Donald Trump: Mitt Romney's Immigration Policy Was 'Maniacal'

MEDINAH, IL - SEPTEMBER 27:  Donald Trump attends the Opening Ceremony for the 39th Ryder Cup at Medinah Country Club on Sept
MEDINAH, IL - SEPTEMBER 27: Donald Trump attends the Opening Ceremony for the 39th Ryder Cup at Medinah Country Club on September 27, 2012 in Medinah, Illinois. (Photo by Andrew Redington/Getty Images)

Real estate mogul Donald Trump recently reflected on former GOP presidential nominee Mitt Romney's loss, telling Newsmax that the candidate failed to resonate among certain demographics in part because of his "maniacal" immigration policy.

"He had a crazy policy of self-deportation, which was maniacal," Trump said. "It sounded as bad as it was, and he lost all of the Latino vote ... He lost the Asian vote. He lost everybody who is inspired to come into this country."

Romney first unveiled the "self-deportation" idea in a debate in January, explaining that he supported strict standards on employment that he claimed would force undocumented immigrants to return to their home countries.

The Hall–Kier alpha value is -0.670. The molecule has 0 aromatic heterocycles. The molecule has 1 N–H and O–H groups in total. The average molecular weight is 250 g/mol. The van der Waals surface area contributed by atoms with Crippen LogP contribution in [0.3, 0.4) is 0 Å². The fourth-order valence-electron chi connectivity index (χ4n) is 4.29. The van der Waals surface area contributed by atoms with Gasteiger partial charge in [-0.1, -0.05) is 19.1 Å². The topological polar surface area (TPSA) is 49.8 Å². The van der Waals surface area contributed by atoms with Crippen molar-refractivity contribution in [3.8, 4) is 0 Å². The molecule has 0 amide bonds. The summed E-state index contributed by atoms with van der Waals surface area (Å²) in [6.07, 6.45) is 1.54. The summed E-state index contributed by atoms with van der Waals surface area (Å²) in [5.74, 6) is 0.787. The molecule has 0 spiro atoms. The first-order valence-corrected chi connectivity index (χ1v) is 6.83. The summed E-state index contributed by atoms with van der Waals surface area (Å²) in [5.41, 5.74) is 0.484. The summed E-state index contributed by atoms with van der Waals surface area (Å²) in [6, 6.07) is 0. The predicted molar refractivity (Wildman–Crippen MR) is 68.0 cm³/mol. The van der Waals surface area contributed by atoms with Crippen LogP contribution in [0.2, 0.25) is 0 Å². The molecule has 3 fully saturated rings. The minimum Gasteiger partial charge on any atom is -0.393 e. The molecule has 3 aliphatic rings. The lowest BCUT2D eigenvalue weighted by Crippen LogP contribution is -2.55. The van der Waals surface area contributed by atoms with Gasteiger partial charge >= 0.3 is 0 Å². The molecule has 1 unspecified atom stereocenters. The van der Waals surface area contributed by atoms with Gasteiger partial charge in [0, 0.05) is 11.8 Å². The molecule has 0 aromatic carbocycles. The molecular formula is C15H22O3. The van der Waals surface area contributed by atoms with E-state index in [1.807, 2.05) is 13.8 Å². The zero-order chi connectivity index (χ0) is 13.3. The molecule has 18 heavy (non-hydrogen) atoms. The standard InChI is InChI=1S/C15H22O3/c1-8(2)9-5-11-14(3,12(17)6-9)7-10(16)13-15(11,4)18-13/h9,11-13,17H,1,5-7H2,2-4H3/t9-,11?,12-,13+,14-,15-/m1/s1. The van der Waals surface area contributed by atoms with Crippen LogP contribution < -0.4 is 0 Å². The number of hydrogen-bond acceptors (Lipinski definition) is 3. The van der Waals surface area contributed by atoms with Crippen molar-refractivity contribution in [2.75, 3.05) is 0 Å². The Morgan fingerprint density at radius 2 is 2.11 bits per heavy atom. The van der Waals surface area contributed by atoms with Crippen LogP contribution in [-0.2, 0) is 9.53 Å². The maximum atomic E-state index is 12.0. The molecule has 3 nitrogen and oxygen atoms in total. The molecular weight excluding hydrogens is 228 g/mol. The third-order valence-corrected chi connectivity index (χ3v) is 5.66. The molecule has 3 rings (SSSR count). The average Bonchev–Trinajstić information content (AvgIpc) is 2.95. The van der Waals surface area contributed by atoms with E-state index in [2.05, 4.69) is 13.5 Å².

Trump accused Democrats of not having anything meaningful to offer in the field of immigration policy, but said that the party benefited from at least appearing to have the interests of immigrants in mind.

"The Democrats didn’t have a policy for dealing with illegal immigrants," Trump told Newsmax. "But what they did have going for them is they weren't mean-spirited about it."

Republicans have been quick to admit failures in outreach in the wake of an election that showed Latino support for President Barack Obama above 70 percent. Just days after Romney's loss, top party officials were publicly rethinking their tune on immigration reform, suggesting that a comprehensive plan would be a priority.

But Trump was actually ahead of the curve in this field of thought. Over the summer, he explained his reservations about a hardline immigration policy popular among some Republicans.

"For people that have been here for years that have been hard-workers, have good jobs, they're supporting their family -- it's very, very tough to just say, 'By the way, 22 years, you have to leave. Get out,'" he said during an appearance on Fox News. "I'm one of the world's very conservative people, but I have to tell you on a human basis, how do you throw somebody out that's lived in this country for 20 years."



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